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After making big strides last year in solidifying and integrating the businesses and cultures of the two banks, Bank of America Merrill Lynch (NYSE: BAC) is now looking to selectively grow in Latin America, James Quigley, the bank's president for Latin America and Canada told BNamericas.
"2009 was a very successful year for us in Latin America. We had a record year in Mexico, Colombia and Chile and we're very confident we can generate performance this year that is effectively up 40-50% over 2009, which would be the best year for us in the region."
The bank received a healthy percentage year-over-year increase in capital limits for Latin America that will give the new entity much more ability to operate in the region, to which it is completely committed, Quigley said.
"With all the capabilities that the combination of Bank of America and Merrill Lynch brings to the table, you arrive at revenue and margin growth numbers that clearly exceed the original estimate of just Merrill Lynch doubling revenues from Latin America by 2011."
Bank of America Merrill Lynch has a fundamentally positive view on Latin America but it does not pursue a strategy in the region that is Brazil-centric, he said.
"The main driver of our overall strategy in Latin America can be summed up in one word: diversification. As opposed to front end loading all of our financial and head count initiatives in Brazil, we're looking at marginal or incremental growth in Mexico, Chile, Colombia and a few other places."
The bank has also identified about 80 companies across the region - predominantly in Brazil, Mexico and Chile - that it is comfortable lending to, "so we are expanding the corporate banking footprint across the space that allows us to mobilize the balance sheet efficiently to lend in a very targeted way. We also see opportunities in Peru, Colombia and some in Central America."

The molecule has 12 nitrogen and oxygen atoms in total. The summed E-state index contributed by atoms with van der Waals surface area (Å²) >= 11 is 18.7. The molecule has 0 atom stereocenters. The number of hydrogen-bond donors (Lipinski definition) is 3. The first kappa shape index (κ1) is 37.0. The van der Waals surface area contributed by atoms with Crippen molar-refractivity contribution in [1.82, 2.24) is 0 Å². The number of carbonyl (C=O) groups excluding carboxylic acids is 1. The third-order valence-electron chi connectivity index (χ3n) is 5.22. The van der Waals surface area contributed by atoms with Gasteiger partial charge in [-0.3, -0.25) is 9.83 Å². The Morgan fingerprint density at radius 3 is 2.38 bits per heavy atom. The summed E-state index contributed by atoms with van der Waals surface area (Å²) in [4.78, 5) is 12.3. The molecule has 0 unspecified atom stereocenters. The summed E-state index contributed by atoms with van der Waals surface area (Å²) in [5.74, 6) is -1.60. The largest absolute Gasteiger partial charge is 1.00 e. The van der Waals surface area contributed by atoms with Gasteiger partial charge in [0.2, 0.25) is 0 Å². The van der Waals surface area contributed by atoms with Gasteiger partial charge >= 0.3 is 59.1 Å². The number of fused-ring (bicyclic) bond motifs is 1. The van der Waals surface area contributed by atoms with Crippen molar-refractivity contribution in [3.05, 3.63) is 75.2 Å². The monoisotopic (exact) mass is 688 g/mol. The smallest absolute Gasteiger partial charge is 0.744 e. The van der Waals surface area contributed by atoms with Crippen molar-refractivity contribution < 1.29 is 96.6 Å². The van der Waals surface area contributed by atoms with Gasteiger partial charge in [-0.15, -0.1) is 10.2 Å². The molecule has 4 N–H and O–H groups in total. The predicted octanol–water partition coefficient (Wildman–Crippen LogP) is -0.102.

KEY HIRES, GROWTH PERSPECTIVES
Quigley also said the key hires that Bank of America Merrill Lynch has to make over the next month or so will be primarily in wholesale corporate banking.
"We have a very well defined corporate presence in Mexico, which was the only country in the region where Bank of America had a lending platform in place. We're looking to replicate that in Brazil, Peru, Colombia, Chile and Miami. That will allow for us to allocate the balance sheet where appropriate."
The bank is also growing its cash management, treasury services, fixed income, leasing and finance businesses aggressively in all the countries it operates in Latin America, he said.
"We feel very confident we can leverage our number one positions in global debt underwriting and global high yield leverage finance underwriting into a broader footprint in Latin America. I think we have room for improvement in the commodity business, so that will be an area that we'll continue to focus on building up."
The bank also plans to expand its wealth management platform across the region. Quigley assigns this area a "high degree of criticality to the overall business."
Back in 2008, Merrill Lynch purchased Santiago-based brokerage Ureta y Bianchi, the last buy the now merged bank has carried out in Latin America and the only acquisition ever done during former Merrill Lynch CEO John Thain's tenure.
"I've always viewed Santiago as an emerging regional financial hub. It's not an inexpensive place, there are clearly more cost-efficient places to domicile oneself in Latin America, but there's a lot to be said for Chile, the quality of the country, the infrastructure, the financial system and stability."
Bank of America Merrill Lynch has on-shore presence in 8 countries in Latin America: Brazil, Mexico, Chile, Argentina, Uruguay, Panama, Colombia and Costa Rica.